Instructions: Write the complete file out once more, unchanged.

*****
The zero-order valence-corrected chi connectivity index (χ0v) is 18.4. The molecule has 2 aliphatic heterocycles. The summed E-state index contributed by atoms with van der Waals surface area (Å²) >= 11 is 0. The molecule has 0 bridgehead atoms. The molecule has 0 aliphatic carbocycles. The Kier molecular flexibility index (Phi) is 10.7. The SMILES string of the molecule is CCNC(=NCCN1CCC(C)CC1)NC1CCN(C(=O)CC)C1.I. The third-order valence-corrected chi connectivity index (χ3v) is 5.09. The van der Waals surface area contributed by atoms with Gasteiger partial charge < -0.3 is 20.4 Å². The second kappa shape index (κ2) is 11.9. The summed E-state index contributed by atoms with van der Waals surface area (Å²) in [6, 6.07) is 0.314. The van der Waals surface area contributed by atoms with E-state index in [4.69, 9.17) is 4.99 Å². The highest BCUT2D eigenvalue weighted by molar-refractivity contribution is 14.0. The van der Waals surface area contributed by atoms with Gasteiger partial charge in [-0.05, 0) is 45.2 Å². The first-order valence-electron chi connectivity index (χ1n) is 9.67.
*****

The zero-order valence-corrected chi connectivity index (χ0v) is 18.4. The molecule has 2 aliphatic heterocycles. The summed E-state index contributed by atoms with van der Waals surface area (Å²) >= 11 is 0. The molecule has 0 bridgehead atoms. The molecule has 0 aliphatic carbocycles. The Kier molecular flexibility index (Phi) is 10.7. The SMILES string of the molecule is CCNC(=NCCN1CCC(C)CC1)NC1CCN(C(=O)CC)C1.I. The third-order valence-corrected chi connectivity index (χ3v) is 5.09. The van der Waals surface area contributed by atoms with Gasteiger partial charge < -0.3 is 20.4 Å². The second kappa shape index (κ2) is 11.9. The summed E-state index contributed by atoms with van der Waals surface area (Å²) in [6, 6.07) is 0.314. The van der Waals surface area contributed by atoms with E-state index in [4.69, 9.17) is 4.99 Å². The highest BCUT2D eigenvalue weighted by molar-refractivity contribution is 14.0. The van der Waals surface area contributed by atoms with Gasteiger partial charge in [-0.05, 0) is 45.2 Å². The first-order valence-electron chi connectivity index (χ1n) is 9.67.